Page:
Allowance. How much, for what, when? This topic regularly comes up with parents. There are a variety of approaches to allowances, and every family will have to decide what fits with their values, parenting style, and child’s (or children’s) personalities.
When our daughter was going into first grade, we gave this issue a lot of thought. I read a couple of articles and books, including the fantastic Kids, Money, & Values by Patricia Schiff Estess, which I recommend finding at your local library. Here is where my husband and I finally shook out:
- We decided that, in our household, an allowance
would be purely a money management training tool. It is not a carrot or a stick. We do not require that our child (currently
only our daughter gets an allowance, though our son’s time is coming, in about
a year) do household chores to earn her allowance. Nor do we withhold allowance as a
punishment. Why? Ultimately, our view is that no one pays us
to do the little chores that keep the house running. Cleaning up after yourself, gathering trash,
doing laundry, unloading and reloading the dishwasher, etc. – these are all
just the price of admission for living in our home. No one is going to get paid to do these
things. Not us. Not the kids.
And if we give ourselves permission to remove the allowance as
punishment then we’re depriving our child of the opportunity to do what we have
established as the primary purpose of giving her an allowance: learning to manage money. She can’t manage what she doesn’t have.
- That does not mean that the allowance does not
come with strings. Our daughter is now
expected to make the vast majority of her discretionary purchases. She knows that if we are on vacation and she
just has to have that adorable stuffed cat to add to her collection of a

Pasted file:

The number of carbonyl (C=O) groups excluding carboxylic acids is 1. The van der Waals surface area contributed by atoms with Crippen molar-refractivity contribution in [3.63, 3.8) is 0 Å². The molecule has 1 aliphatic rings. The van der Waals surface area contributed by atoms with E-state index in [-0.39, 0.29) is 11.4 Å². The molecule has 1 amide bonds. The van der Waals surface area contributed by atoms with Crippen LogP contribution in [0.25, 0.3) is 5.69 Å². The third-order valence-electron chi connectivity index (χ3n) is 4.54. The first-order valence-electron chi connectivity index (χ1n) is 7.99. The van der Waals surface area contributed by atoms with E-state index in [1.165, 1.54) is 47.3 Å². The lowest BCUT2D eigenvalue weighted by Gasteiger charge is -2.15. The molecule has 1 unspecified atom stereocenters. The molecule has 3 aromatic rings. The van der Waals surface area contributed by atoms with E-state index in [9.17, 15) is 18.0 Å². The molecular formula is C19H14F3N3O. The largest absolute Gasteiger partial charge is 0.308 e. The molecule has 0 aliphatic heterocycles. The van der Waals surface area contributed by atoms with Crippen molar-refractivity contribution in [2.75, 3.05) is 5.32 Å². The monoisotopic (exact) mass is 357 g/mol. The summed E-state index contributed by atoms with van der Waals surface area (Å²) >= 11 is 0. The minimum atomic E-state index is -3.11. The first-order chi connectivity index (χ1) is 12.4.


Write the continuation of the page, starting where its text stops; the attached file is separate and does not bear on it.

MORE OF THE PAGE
million and one stuffed animals then her Daddy and I will ask, “Did you bring
your money?” We may buy her brother the
stuffed cat HE wants, but he’s still living on Mama & Daddy’s discretionary
dime. If our daughter wants something
non-necessary, she has to budget for it.
No money = no purchase. Why? We want her to distinguish between what she
needs and what she wants. Food, basic
clothing, shelter, basic school supplies – those are things we provide because
she needs them. The one-hundredth
stuffed cat? That’s something she wants.
- That also doesn’t mean that we would never pay
our kids to do chores. Why? Well, we pay someone to mow the lawn and wash
the car, for example. If one of our kids
shows an interest in something that we already pay another person to do – well,
we’d strongly consider just paying our child to do it. We didn’t have kids to gain free labor, so it
seems fair to pay them to do something we’d be paying someone else to do.
- Barring a truly exceptional circumstance, which has
occurred only once, we don’t advance allowance.
Why? There’s really no money
management goal behind this one. It’s
simply because we don’t want to have to remember from week to week that we’ve
already forked over the allowance she thinks is due.